I had the experience of turning this around when I first became a single mum. Not really in the full sense of being married to someone who did the work. But for a while I was the provider for my family and, because I was living in Mexico, I could afford to pay my sister-in-law to be my ‘wife’ (nanny, cleaner, cook) – to be clear the analogy ends there. The arrangement worked for both of us, her daughters and my sons. It was so lovely to come home from work to a clean house and dinner on the table. I understand why the status quo is kept. Women have ‘earned’ the right to work, we have not earned the right to stop ‘being the wife’. If married, most women take on more caring responsibilities, particularly when becoming mothers. If going solo, we tend to keep children for a bigger percentage of time. I know this is not the case for all, I also know some men would prefer this not to be the case. My point is just, can we just do what we do best, forgetting ‘traditional roles’?

Supported by


#DiverseEd’s Top 10 Blogs of 2020-21

Hannah Wilson portrait

Written by Hannah Wilson

Founder of Diverse Educators

We love to amplify the voices, share the journeys, and celebrate the stories of our community.  Our blogs vary from sharing lived experience, to reflecting on classroom practice and curriculum design, to evaluating the impact of policy changes. We published 150 blogs from our network last academic year. You can meet our bloggers here and you can review our collection here.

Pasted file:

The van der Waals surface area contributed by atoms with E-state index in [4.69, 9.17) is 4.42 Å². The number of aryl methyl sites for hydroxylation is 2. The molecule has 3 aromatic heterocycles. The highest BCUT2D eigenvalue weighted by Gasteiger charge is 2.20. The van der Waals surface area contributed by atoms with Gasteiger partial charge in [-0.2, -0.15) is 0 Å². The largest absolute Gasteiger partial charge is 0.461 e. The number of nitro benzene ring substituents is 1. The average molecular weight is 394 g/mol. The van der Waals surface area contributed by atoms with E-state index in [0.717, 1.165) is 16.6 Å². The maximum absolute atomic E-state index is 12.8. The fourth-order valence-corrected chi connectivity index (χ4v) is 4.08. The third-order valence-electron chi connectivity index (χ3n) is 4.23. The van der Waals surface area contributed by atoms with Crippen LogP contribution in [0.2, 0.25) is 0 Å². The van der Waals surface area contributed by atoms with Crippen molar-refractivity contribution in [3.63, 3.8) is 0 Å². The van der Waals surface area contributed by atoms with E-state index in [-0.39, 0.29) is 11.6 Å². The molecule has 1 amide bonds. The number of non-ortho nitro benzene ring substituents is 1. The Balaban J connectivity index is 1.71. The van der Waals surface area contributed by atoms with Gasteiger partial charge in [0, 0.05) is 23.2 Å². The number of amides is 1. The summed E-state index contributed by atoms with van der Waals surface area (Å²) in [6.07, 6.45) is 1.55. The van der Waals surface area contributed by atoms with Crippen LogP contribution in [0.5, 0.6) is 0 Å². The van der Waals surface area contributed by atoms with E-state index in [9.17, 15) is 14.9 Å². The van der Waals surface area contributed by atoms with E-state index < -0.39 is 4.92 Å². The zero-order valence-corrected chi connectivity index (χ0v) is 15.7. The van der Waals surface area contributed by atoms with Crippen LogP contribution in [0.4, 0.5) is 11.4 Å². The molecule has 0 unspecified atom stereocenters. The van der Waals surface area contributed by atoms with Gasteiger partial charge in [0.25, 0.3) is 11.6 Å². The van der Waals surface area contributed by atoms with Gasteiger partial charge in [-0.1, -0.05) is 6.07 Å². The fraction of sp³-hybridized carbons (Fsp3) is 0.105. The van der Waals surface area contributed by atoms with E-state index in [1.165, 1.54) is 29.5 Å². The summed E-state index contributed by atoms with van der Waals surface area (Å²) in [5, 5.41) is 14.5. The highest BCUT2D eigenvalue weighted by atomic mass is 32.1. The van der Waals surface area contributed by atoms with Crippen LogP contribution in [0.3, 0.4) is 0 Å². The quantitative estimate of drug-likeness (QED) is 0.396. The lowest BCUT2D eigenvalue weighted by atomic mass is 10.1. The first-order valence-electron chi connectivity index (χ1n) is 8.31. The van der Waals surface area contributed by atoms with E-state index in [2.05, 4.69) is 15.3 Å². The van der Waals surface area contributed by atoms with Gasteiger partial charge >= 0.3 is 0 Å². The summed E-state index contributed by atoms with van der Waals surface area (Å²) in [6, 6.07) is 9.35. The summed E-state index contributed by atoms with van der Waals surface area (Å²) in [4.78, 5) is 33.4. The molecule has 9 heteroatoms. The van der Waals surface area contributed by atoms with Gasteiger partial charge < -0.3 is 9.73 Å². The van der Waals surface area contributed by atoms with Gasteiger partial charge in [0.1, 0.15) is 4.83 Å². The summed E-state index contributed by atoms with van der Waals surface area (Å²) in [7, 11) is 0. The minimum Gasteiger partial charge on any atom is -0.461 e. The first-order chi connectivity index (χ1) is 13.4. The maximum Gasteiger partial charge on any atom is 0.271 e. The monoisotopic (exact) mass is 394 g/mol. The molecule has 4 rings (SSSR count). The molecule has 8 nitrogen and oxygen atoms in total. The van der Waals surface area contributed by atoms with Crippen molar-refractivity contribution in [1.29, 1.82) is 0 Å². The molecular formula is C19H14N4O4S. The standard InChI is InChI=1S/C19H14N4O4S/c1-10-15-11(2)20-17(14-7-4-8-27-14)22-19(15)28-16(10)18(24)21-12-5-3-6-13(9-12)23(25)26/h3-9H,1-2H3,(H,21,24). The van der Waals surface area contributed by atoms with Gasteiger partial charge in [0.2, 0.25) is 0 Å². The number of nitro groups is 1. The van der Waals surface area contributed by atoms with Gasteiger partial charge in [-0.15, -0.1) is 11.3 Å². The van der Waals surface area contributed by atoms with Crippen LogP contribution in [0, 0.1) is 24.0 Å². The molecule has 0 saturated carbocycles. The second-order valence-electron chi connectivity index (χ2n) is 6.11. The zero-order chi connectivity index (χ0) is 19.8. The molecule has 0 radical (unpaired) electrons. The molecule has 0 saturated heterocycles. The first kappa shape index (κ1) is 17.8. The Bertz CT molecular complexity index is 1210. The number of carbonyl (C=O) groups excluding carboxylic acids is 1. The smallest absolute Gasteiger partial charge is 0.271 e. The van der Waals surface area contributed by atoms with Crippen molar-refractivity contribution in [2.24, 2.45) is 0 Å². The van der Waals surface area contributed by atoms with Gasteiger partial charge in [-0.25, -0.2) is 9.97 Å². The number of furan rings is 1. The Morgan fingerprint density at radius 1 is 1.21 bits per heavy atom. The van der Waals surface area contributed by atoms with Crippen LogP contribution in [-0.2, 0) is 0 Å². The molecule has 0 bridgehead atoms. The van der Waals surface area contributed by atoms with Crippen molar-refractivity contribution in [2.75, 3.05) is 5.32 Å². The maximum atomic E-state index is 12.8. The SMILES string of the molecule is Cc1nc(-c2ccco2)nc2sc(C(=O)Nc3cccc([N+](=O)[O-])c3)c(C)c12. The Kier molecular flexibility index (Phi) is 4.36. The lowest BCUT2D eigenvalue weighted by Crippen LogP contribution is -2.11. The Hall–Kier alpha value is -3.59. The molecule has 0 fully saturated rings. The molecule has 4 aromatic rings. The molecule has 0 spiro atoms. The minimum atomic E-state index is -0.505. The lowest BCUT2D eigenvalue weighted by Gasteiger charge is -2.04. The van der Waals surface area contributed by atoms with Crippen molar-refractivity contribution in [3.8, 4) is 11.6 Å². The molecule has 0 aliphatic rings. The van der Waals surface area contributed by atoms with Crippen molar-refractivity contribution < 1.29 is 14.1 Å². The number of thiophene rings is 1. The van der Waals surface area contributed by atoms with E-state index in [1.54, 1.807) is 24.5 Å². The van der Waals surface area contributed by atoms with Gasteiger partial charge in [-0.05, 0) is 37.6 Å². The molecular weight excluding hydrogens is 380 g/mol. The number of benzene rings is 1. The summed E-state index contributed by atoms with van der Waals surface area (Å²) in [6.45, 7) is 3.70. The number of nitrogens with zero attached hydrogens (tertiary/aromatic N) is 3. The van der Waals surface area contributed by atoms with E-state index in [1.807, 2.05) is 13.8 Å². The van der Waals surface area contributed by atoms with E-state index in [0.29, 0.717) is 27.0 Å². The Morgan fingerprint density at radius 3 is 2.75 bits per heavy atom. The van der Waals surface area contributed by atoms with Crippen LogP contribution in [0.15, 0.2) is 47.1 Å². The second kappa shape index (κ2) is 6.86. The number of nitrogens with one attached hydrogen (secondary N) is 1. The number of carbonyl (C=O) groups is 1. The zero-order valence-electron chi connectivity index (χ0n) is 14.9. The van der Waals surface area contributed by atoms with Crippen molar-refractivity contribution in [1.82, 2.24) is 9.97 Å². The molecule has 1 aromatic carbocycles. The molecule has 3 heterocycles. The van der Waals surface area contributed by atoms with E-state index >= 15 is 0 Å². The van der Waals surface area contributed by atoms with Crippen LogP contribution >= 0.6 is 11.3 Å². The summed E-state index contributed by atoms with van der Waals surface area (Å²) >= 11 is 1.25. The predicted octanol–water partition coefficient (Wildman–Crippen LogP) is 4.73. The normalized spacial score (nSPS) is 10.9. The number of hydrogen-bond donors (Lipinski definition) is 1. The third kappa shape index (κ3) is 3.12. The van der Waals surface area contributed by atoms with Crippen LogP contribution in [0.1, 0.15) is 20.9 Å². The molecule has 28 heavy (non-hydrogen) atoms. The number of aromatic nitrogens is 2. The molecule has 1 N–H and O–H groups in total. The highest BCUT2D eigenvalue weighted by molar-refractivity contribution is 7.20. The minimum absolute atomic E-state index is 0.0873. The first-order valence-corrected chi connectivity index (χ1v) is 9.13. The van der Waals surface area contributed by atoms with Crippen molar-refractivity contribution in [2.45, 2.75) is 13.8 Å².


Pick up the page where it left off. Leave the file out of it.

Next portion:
Deepening our thinking around DEI starts with who and what we are reading, helping us to develop our confidence and our competence, both individually and collectively. Reading the blogs by our community provokes reflection and stimulates conversations to help us all understand the breadth and the depth of issues we need to develop an awareness of. 

Themes explored in the 2020-21 blog collection include: allyship, belonging, careers, coaching, commitment, community, curriculum, culture, governance, HR, identity, ITTE, language, leadership, policy, recruitment, reflection, representation, research, safeguarding, strategy, teaching, wellbeing. 

 

Here are our Top 10 Most-Read #DiverseEd Blogs in the 2020-21 academic year:

  1. How do we deal with racism in the classroom – Hannah Wilson 
  2. How to promote an anti-racist culture in social work – Wayne Reid 
  3. Interactive diversity calendar 2021 – Carly Hind/ Dual Frequency 
  4. How does material deprivation intersect with ethnicity to understand the variations in the achievement among BAME students – Nicole Edwards 
  5. Don’t tuck in your labels – Bennie Kara 
  6. Dear Secretary of State – Hannah Wilson 
  7. Gender is wibbly wobbly and timey wimey and gloriously so – Matthew Savage 
  8. Engaging with diversity – giving pupils a voice – Gaurav Dubay